Natasha Howard is one of the most dynamic, disciplined, and dangerous defenders in the WNBA. The forward/center has held down advanced defensive metrics towards the top of the league for the past few seasons. And has served as the anchor for the elite, championship level defense played by her former team, the Seattle Storm.
The 2019 season brought an opportunity for Natasha Howard to show off the full extent of her ability. During which she broke out as a two-way star, while teammates Sue Bird and Breanna Stewart were sidelined with injury all summer. When Seattle needed Natasha to step up and play a bigger role that season, she exceeded all expectations. That season she averaged career highs in almost every statistical category, and led her short staffed Storm squad to a playoff berth. For her efforts, she won Defensive Player of the Year, and finished in the Top 5 in MVP voting.
Coming fresh off her second championship with the star-studded Storm this season, Natasha is once again poised to play a star role with her new team, the New York Liberty. Sent to New York in a sign-and-trade involving the first overall pick in the draft, Natasha figures to be part of the star core of a retooled Liberty squad. A squad looking to bounce back from a season where they bottomed out the league with a 2-20.
Today, we’ll take a look at Natasha Howard’s game to see just why she’s so effective on both ends of the floor. We’ll break down Natasha’s strengths and weaknesses, analyze some film and statistics, and finally, take a look at some of the signature moves she has in her bag.
We’ll kick off with some of her greatest skills, from defense to rebounding.
Perhaps Natasha’s deepest area of expertise on the basketball court is her defense. With her strength, athleticism, mobility, and high defensive IQ, Natasha has shown time and time again that she’s among the WNBA’s defensive elite. One of Howard’s defensive specialities is guarding the paint, ranking in the 78th percentile defending post-up plays per Synergy, allowing only .667 points per possession in 2020. It doesn’t matter that she doesn’t have the height advantage on most post ups: She’s gonna lock you up and keep you from scoring.
Natasha is also a terrific defensive disruptor, great at forcing turnovers either through her positioning or just by grabbing an errant pass or stripping an offensive player. Despite reduced minutes last season, she grabbed 1.7 steals per game – good for 5th in the league. And over her career she’s averaged 1.0 blocks per game, resulting in two seasons in the top 10 for blocks. Check out some of her defensive highlights from her Defensive Player of the Year campaign.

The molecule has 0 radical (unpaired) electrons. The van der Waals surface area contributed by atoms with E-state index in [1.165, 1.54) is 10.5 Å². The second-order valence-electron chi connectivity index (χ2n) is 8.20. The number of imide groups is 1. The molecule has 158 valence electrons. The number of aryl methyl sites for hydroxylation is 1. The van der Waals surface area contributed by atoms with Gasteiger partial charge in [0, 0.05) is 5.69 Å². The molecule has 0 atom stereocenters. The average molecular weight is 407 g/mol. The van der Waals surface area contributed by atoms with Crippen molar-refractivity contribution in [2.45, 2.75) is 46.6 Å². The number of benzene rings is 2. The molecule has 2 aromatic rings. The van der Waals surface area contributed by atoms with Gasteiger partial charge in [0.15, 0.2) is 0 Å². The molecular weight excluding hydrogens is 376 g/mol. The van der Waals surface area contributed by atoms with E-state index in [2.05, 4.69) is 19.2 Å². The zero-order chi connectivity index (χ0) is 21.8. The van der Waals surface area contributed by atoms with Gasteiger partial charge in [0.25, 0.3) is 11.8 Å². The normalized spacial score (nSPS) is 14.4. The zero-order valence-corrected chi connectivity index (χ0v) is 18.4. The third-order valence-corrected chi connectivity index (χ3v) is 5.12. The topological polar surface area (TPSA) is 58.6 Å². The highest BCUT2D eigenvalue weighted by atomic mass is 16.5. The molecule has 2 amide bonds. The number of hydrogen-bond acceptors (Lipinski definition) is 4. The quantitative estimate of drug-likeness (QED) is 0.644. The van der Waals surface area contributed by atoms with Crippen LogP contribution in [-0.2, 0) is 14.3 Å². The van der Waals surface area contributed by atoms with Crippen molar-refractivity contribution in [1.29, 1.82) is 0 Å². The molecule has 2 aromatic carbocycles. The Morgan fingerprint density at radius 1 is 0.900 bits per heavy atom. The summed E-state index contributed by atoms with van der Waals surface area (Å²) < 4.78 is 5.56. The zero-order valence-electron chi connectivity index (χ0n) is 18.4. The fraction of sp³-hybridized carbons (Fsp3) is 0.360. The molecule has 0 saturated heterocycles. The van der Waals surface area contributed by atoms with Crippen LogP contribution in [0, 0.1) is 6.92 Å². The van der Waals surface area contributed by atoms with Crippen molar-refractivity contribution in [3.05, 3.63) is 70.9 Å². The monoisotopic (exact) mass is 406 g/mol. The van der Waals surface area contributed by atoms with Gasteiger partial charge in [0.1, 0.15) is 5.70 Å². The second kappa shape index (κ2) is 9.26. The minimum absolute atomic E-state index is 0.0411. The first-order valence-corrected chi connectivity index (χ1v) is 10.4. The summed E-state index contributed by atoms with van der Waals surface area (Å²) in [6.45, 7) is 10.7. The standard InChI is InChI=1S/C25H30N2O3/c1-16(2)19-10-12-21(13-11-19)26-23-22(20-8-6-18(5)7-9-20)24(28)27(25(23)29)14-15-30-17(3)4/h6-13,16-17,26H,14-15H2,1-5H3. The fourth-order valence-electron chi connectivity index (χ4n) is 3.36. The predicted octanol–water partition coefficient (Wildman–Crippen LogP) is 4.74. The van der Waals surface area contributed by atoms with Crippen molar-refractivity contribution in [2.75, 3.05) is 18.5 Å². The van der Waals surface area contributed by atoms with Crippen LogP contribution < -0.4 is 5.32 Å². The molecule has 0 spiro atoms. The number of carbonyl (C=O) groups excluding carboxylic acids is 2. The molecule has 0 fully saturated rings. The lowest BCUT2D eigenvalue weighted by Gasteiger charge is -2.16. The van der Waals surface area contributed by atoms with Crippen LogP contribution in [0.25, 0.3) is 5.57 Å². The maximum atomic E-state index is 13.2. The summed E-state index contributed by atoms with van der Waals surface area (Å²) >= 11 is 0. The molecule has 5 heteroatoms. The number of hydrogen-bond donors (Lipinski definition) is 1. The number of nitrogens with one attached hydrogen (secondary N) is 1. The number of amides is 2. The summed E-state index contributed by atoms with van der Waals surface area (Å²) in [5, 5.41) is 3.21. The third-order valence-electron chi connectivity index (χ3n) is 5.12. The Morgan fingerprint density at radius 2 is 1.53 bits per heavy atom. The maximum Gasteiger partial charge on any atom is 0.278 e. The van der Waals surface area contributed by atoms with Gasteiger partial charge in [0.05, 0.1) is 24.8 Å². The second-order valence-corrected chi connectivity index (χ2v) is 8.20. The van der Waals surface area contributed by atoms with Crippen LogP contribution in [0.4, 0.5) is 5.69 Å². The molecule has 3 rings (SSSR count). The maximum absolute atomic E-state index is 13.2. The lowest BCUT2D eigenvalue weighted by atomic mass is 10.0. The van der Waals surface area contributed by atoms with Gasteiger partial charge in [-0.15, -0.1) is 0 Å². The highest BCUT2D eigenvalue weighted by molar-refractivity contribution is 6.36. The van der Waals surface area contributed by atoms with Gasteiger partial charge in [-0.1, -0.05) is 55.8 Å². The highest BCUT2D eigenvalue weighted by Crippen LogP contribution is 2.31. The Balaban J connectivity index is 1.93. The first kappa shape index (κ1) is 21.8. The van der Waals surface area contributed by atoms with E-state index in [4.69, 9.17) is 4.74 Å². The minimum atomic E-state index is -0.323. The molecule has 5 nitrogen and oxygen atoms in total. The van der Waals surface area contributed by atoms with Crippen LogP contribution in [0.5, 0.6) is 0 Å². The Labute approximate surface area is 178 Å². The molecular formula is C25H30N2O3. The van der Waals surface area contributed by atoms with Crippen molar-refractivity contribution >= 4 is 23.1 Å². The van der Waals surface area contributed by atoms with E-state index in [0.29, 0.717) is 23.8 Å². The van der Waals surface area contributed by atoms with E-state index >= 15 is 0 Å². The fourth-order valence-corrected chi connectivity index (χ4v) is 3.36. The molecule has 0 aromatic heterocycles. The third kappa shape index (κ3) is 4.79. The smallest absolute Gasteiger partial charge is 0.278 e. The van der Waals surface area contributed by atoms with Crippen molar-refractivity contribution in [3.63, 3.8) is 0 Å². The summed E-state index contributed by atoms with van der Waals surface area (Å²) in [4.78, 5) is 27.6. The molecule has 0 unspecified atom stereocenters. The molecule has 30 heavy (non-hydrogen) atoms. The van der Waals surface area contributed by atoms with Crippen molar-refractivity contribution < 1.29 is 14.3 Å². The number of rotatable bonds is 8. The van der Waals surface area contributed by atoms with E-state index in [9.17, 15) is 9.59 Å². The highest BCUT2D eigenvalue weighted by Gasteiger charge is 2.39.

While Natasha Howard is typically associated with her defensive play, she’s proven that she’s more than capable of being a two-way star. After all, she’s played a lynchpin role in a contender’s offense before, averaging 18.1 ppg in 2019 to buoy the injury-plagued Storm, the centerpiece of their playoff run on both ends of the floor that season.
While Natasha has a respectable outside shot for a big, hitting over 30% of her threes over the past three seasons, the real bread and butter of her offensive game comes in the paint. An undersized big, she relies on her other physical gifts (strength, speed, and nimbleness), as well as her handles and footwork in order to get it done. In 2019, Natasha was in the 63% percentile of scorers in post-up plays, scoring 121 points on 131 possessions. In fact, she made the most field goals in the entire league in the paint that year.
A great example of Natasha’s post play came in last year’s WNBA Finals. Check out the play, where she’s able to maneuver out of a defensive trap by Angel McCoughtry and A’ja Wilson to get free for the lay-up. Notice how she only takes one dribble wasting no effort, and cradles the ball to protect it, while turning in towards the basket. Had she turned the other way, the defenders would have pushed her off the court.
Despite being undersized for a big at 6’2, Natasha Howard uses a combination of athleticism and high basketball IQ to be one of the most effective rebounders in the game. She averaged 7.3 rebounds per game last season, landing in the top 20 despite playing reduced minutes. The last time we saw Natasha Howard at full strength for an entire season in 2019, she was sixth in the league in rebounds, averaging 8.2 per game.
Natasha is able to track down missed shots to pinpoint exactly where they’re going, and then use her excellent athleticism to sky for the board. Look at this play from the 2018 Finals, where Natasha skies to grab this rebound over two Washington Mystics players, in spite of being outnumbered and away from the basket when the shot goes off.
It’s kind of impossible to box out someone with the rebounding IQ and sheer verticality of Natasha Howard. Natasha is one of the most effective rebounders in the game – it doesn’t matter how big the other players in the paint are. She is going to get her board.
Critically, notice how she locks in on the ball with all her strength, ensuring with her steel grip that no one is going to get it from her. And how she brings it down to her waist only because she knows no one is on that side of her.
Up next, let’s take a look at some of Natasha’s areas of opportunity.